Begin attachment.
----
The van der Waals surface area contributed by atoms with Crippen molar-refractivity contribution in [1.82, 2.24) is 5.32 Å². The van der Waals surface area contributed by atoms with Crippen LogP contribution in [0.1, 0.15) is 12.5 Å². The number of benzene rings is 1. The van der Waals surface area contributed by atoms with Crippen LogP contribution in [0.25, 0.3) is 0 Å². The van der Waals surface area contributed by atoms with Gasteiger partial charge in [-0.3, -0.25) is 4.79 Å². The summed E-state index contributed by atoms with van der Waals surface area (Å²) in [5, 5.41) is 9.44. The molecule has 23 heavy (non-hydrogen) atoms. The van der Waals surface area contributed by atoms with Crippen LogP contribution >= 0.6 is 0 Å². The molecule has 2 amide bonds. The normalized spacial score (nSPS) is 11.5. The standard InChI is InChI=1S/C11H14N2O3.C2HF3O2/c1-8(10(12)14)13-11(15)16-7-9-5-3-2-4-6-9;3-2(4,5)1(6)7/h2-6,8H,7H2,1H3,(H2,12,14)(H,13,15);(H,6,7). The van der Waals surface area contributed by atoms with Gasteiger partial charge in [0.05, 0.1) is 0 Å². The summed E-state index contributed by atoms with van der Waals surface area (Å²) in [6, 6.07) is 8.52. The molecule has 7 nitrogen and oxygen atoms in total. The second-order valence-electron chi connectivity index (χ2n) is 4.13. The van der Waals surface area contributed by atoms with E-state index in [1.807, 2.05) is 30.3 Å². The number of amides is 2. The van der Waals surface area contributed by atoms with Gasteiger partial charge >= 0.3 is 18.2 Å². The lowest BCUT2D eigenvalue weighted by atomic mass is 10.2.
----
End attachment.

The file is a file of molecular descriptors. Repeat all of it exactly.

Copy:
The van der Waals surface area contributed by atoms with Crippen molar-refractivity contribution in [1.82, 2.24) is 5.32 Å². The van der Waals surface area contributed by atoms with Crippen LogP contribution in [0.1, 0.15) is 12.5 Å². The number of benzene rings is 1. The van der Waals surface area contributed by atoms with Crippen LogP contribution in [0.25, 0.3) is 0 Å². The van der Waals surface area contributed by atoms with Gasteiger partial charge in [-0.3, -0.25) is 4.79 Å². The summed E-state index contributed by atoms with van der Waals surface area (Å²) in [5, 5.41) is 9.44. The molecule has 23 heavy (non-hydrogen) atoms. The van der Waals surface area contributed by atoms with Crippen LogP contribution >= 0.6 is 0 Å². The molecule has 2 amide bonds. The normalized spacial score (nSPS) is 11.5. The standard InChI is InChI=1S/C11H14N2O3.C2HF3O2/c1-8(10(12)14)13-11(15)16-7-9-5-3-2-4-6-9;3-2(4,5)1(6)7/h2-6,8H,7H2,1H3,(H2,12,14)(H,13,15);(H,6,7). The van der Waals surface area contributed by atoms with Gasteiger partial charge in [0.05, 0.1) is 0 Å². The summed E-state index contributed by atoms with van der Waals surface area (Å²) in [6, 6.07) is 8.52. The molecule has 7 nitrogen and oxygen atoms in total. The second-order valence-electron chi connectivity index (χ2n) is 4.13. The van der Waals surface area contributed by atoms with E-state index in [1.807, 2.05) is 30.3 Å². The number of amides is 2. The van der Waals surface area contributed by atoms with Gasteiger partial charge >= 0.3 is 18.2 Å². The lowest BCUT2D eigenvalue weighted by atomic mass is 10.2.